by Luis R. Miranda
The Real Agenda
February 22, 2012
The BP Oil Spill trial set to start on February 27 is doomed to accomplish nothing, just as the Congressional investigation conducted post disaster left hundreds of ends loose about BP’s responsibility in the explosion. U.S. District judge Cari Barbier of New Orleans has made it clear that the scope of the trial will be limited and its main focus may not be holding those responsible for the disaster really accountable. Instead, it seems the trial will turn into a window-dressing spectacle that seeks to get money from BP and the other accused entities as supposed to making it imperative to find a solution to the current emergency in the Gulf, where millions of gallons of oil and gases are still pouring out into the sea.
Judge Barbier issued a set of directives regarding the manner in which the trial will be conducted by establishing policies he has created himself to reduce the amount of information that is presented during the process. Some of the information that will not be presented includes former BP CEO Tony Hayward’s Congressional testimony which is key in order to establish liability on the part of BP given the discrepancies that surfaced when comparing his testimony and what actually took place. New information that The Real Agenda will publish in future reports reveals that much of Haywards’s testimony was flawed to say the least, about the causes of the Deepwater Horizon explosion. Although judge Barbier has made it explicit that the main goal of the trial is to find out Who is liable for the April 20, 2010, explosion that killed 11 workers, judge Barbier himself is limiting, if not greatly reducing the amount of information that is presented, which will not allow the public to learn about the real causes of the BP Oil Spill disaster.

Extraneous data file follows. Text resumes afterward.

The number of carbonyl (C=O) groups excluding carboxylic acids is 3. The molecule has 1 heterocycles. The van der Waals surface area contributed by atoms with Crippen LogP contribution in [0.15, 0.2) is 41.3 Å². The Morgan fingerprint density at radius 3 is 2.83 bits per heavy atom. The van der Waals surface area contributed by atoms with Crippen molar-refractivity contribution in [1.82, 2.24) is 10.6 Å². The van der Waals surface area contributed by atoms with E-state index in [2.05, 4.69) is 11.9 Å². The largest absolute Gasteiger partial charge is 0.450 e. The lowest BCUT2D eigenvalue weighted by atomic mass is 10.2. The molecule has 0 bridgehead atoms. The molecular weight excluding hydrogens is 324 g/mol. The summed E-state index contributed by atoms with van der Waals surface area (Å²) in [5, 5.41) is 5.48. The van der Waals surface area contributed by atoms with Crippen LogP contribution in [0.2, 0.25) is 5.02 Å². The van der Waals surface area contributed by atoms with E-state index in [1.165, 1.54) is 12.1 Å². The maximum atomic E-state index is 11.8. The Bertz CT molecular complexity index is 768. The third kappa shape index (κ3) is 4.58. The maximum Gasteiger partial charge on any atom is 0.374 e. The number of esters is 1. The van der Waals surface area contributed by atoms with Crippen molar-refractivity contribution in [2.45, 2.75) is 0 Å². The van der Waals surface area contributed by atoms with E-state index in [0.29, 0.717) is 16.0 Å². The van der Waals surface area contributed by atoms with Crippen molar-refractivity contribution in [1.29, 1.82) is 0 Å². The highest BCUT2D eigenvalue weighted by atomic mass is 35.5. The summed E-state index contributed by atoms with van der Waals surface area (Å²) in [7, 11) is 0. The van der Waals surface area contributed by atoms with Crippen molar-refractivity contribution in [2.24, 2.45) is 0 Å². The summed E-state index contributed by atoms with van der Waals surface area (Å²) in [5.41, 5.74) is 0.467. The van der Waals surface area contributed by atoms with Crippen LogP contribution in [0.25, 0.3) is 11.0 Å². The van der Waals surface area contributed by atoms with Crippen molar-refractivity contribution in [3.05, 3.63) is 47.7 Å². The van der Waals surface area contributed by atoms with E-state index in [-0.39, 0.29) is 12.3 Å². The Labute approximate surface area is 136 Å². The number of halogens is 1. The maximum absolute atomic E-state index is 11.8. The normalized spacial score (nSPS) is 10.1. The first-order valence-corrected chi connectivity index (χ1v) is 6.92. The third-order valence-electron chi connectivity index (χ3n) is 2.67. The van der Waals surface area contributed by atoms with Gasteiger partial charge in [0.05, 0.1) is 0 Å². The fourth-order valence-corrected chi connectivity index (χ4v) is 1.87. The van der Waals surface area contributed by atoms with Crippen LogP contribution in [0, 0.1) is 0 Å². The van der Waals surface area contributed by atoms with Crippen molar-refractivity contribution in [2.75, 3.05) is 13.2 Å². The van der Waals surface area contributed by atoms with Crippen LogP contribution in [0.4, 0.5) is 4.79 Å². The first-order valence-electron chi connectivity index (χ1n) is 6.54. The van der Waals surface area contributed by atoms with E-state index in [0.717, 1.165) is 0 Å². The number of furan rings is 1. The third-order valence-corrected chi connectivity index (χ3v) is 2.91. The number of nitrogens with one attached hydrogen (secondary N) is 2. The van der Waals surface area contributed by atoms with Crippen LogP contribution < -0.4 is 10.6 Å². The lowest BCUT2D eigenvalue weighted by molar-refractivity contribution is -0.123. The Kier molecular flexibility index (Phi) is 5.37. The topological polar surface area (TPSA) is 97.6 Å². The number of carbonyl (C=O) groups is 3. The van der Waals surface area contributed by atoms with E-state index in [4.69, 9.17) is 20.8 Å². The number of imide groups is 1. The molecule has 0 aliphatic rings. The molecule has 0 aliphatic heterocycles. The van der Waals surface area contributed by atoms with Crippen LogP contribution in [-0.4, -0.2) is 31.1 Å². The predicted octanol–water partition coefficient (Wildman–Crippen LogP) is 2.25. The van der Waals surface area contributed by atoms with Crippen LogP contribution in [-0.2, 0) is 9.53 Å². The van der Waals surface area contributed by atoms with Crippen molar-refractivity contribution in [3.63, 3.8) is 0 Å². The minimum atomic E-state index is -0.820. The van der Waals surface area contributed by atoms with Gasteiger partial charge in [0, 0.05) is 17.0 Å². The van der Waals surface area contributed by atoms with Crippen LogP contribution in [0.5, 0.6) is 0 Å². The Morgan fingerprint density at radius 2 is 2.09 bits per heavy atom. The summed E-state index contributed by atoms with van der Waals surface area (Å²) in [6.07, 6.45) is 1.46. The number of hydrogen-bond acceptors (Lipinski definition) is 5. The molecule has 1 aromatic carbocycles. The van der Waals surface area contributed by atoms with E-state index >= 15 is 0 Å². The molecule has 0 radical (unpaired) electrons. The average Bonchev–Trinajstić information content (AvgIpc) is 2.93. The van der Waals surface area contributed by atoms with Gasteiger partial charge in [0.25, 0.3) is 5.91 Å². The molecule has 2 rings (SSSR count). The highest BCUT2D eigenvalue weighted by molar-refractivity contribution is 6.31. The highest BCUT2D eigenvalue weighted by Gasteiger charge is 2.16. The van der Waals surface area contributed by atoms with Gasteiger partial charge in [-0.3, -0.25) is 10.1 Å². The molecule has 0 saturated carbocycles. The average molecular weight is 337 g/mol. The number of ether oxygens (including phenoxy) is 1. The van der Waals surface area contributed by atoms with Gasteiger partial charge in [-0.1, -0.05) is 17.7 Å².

It seems that Judge Barbier believes that a shorter trial with less information will render a better outcome. However, by limiting the time allotted and banning previously published information to be presented and analyzed, he could prevent the discussion of important facts and contradictions in the stories that BP, Transocean, Halliburton and even the EPA have told the public. As informed before, the trial will omit information from investigations published in the media since the disaster occurred. “In other words, he’s not going to be influenced by any out-of-court investigative findings that have been published prior to the start of the trial, but will rule solely on the facts of the record before him,” said Blaine LeCesne, associate professor at Loyola University New Orleans School of Law. This may mean that any pertinent information obtained by independent investigators, no matter how relevant to the case, will not be accepted.
The trial may then be tainted with “official” information, which by all measurable means is flawed. For example, the EPA decided to use Corexit to “clean” the Gulf waters, even though this chemical threatens the life of sea and land creatures. The EPA does this because it still enforces outdated protocols when it comes to cleaning oil spill disasters. The EPA isn’t even included as a plaintiff in the trial, even though it is directly responsible for poisoning the Gulf with Corexit.